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Immunosuppression, ACTs and malaria resistance

July 16, 2013 - 06:39 -- Pierre Lutgen

A paradigm change

It was always believed that resistance is provoked by antimalarial drugs; they cause plasmodium to evolve and become tougher. Consequently it was important to kill the last parasite to avoid recrudescence. But Andrew Read (Conference Evolution, Utah, June 21-25 2013) finds that in a weakened immune system parasites multiply to extremely high densities. This pool of parasites contains a larger number of mutants, upping the chances of some having greater virulence potential.

It is common knowledge that anything which leads to a depressed immune system (diarrhea, repeated malaria episodes, pregnancy, HIV, malnutrition, immune suppressing drugs…) will lead to a higher plasmodium load in the infected person.

The easiest way, although incomplete, to assess immunosuppression is the CD4 count. Several recent papers (JK Kirinyet et al., Intern.J. Adv Res. 2013, 1:3, 140-149, SN Shah et al., HIV infection and Antimalarial Treatment, 2006, 194, 1519-28) have shown that in patients with low CD4 count it was impossible to lower the high plasmodium load to zero with antimalarial treatment, even with the strongest drug known: dihydroartemisinin (YM Tatfeng et al., J Vect Borne Dis , 44. June 2007, 111-115). After a malaria attack the CD4 count remains low for several months in persons which had a low CD4 baseline at the moment of the infection.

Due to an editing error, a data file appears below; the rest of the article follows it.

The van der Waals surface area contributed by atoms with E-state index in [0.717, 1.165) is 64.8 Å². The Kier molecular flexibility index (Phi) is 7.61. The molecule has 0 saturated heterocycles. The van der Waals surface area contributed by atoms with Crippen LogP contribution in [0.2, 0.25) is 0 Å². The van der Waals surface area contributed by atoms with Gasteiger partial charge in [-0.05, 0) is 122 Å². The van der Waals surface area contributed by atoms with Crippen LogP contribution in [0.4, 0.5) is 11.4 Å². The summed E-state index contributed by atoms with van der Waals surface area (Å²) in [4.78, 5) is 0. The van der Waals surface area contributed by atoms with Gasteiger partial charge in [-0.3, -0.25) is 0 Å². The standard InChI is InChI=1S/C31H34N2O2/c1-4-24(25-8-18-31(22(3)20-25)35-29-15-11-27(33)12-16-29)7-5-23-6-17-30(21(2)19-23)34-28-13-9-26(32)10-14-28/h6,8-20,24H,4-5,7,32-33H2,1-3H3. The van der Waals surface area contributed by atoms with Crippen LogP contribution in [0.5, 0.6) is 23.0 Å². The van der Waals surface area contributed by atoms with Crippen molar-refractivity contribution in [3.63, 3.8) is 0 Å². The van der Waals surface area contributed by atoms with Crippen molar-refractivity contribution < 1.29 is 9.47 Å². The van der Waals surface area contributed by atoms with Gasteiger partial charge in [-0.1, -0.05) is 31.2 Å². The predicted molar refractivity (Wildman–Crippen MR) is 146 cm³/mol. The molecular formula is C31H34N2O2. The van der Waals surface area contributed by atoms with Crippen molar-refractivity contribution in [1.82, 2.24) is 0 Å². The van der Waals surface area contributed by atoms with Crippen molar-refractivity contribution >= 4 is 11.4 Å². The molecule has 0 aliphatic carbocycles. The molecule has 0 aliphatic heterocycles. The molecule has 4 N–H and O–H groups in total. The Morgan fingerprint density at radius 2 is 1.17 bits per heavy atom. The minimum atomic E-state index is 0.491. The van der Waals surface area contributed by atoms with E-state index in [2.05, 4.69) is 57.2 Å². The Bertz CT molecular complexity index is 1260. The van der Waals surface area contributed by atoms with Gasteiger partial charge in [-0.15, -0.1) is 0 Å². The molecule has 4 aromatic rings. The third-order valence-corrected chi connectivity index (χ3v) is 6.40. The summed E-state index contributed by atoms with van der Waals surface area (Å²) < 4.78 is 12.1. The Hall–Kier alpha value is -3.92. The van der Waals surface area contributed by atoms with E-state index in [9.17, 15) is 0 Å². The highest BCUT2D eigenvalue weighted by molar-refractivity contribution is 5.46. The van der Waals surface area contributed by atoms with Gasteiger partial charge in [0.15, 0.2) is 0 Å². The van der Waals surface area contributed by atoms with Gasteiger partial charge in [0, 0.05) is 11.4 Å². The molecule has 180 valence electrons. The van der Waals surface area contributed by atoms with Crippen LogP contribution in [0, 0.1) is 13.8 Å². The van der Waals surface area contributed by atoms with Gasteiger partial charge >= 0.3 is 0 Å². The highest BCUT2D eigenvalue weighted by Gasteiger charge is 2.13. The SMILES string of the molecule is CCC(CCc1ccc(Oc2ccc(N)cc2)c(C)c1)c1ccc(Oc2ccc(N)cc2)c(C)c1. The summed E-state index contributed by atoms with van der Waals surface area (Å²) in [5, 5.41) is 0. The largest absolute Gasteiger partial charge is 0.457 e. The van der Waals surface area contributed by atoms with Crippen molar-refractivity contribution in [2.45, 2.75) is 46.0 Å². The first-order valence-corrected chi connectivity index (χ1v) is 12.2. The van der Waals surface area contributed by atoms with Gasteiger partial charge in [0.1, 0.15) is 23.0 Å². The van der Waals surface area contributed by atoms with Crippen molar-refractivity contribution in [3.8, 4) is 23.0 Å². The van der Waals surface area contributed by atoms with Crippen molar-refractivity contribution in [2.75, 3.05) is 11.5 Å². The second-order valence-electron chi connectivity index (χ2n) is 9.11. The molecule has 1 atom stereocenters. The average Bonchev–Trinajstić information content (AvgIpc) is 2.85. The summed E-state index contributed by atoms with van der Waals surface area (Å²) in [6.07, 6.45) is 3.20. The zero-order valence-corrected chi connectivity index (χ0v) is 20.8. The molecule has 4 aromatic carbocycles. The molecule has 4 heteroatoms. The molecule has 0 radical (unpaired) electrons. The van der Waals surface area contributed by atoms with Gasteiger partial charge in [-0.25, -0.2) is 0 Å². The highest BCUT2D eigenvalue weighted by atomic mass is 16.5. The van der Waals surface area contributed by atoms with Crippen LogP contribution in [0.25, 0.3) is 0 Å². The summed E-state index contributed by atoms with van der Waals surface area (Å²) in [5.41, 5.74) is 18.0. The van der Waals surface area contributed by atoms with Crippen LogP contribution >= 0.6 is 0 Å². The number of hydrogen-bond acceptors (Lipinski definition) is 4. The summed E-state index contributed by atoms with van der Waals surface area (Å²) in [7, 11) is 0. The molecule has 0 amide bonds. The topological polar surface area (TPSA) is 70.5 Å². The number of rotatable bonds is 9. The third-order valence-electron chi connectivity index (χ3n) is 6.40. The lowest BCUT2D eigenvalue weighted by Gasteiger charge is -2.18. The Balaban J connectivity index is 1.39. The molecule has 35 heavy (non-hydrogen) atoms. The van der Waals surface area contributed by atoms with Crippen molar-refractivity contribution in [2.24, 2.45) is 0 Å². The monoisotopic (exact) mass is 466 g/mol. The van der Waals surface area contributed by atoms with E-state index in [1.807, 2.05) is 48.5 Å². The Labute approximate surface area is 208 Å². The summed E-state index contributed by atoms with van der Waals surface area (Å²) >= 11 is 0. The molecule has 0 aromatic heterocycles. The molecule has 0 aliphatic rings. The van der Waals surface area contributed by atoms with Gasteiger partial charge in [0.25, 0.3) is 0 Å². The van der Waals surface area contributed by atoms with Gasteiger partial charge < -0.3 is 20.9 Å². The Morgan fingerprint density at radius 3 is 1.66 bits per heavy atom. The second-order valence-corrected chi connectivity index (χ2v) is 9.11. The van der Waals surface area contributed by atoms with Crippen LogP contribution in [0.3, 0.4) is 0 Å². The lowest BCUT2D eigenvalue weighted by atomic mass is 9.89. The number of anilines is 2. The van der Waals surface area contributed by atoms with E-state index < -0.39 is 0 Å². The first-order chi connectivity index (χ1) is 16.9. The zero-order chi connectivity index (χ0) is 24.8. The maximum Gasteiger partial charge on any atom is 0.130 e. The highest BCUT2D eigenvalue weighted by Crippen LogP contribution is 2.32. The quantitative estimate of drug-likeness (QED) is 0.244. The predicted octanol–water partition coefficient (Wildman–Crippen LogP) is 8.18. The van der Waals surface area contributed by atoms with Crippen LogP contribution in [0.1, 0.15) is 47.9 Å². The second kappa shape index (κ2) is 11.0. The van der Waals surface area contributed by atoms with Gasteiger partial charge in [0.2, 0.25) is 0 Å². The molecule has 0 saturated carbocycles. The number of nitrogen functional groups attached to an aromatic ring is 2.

Boosting the immune system becomes eventually more important in the fight against malaria than reducing the parasite count with a strong antimalarial drug.

Artemisinin and its chemical derivatives, as well as amodiaquine and mefloquine are immunodepressive. As ACTs they may give spectacular results in the short run, but be detrimental in the long run for malaria eradication. PCR at day 28 is a vain effort if it is not done in parallel with a CD4 count.

Artemisia annua tea however contains many substances stimulating the immune system, like polyphenols, scopoletin, polysaccharides or essential oils. These have a prophylactic effect against malaria as shown by PE Ogwang in Uganda (Trop J Pharm Res 2012, 13:3, 445-53). And Fr van der Kooy even found that Artemisia afra not containing any artemisinin had the strongest anti-HIV activity ( A Lubbe et al., J Ethnopharmacology, 2012, 141:3, 854-859).